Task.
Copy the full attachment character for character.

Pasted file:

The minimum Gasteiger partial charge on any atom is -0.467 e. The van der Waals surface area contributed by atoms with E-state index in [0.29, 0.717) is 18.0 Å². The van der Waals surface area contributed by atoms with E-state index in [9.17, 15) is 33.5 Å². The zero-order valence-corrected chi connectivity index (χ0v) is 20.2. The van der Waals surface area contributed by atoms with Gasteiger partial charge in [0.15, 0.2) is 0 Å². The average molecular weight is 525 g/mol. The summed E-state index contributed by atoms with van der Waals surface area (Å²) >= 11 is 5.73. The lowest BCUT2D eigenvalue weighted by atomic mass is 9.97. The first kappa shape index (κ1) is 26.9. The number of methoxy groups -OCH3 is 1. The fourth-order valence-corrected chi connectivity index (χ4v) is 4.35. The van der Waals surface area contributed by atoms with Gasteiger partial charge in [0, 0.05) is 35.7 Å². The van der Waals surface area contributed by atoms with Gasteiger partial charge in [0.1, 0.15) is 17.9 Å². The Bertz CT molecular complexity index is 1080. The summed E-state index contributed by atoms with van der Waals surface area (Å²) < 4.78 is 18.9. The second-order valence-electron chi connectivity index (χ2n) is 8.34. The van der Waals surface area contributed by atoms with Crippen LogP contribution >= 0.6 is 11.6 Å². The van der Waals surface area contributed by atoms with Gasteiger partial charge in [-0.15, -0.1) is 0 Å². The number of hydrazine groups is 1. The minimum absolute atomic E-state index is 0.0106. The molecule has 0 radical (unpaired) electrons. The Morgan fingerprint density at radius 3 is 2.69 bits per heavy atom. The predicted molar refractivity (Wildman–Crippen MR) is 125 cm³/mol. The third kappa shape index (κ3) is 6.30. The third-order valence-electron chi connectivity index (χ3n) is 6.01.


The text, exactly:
The minimum Gasteiger partial charge on any atom is -0.467 e. The van der Waals surface area contributed by atoms with E-state index in [0.29, 0.717) is 18.0 Å². The van der Waals surface area contributed by atoms with E-state index in [9.17, 15) is 33.5 Å². The zero-order valence-corrected chi connectivity index (χ0v) is 20.2. The van der Waals surface area contributed by atoms with Gasteiger partial charge in [0.15, 0.2) is 0 Å². The average molecular weight is 525 g/mol. The summed E-state index contributed by atoms with van der Waals surface area (Å²) >= 11 is 5.73. The lowest BCUT2D eigenvalue weighted by atomic mass is 9.97. The first kappa shape index (κ1) is 26.9. The number of methoxy groups -OCH3 is 1. The fourth-order valence-corrected chi connectivity index (χ4v) is 4.35. The van der Waals surface area contributed by atoms with Gasteiger partial charge in [0, 0.05) is 35.7 Å². The van der Waals surface area contributed by atoms with Gasteiger partial charge in [0.1, 0.15) is 17.9 Å². The Bertz CT molecular complexity index is 1080. The summed E-state index contributed by atoms with van der Waals surface area (Å²) < 4.78 is 18.9. The second-order valence-electron chi connectivity index (χ2n) is 8.34. The van der Waals surface area contributed by atoms with Crippen LogP contribution >= 0.6 is 11.6 Å². The van der Waals surface area contributed by atoms with Gasteiger partial charge in [-0.15, -0.1) is 0 Å². The number of hydrazine groups is 1. The minimum absolute atomic E-state index is 0.0106. The molecule has 0 radical (unpaired) electrons. The Morgan fingerprint density at radius 3 is 2.69 bits per heavy atom. The predicted molar refractivity (Wildman–Crippen MR) is 125 cm³/mol. The third kappa shape index (κ3) is 6.30. The third-order valence-electron chi connectivity index (χ3n) is 6.01.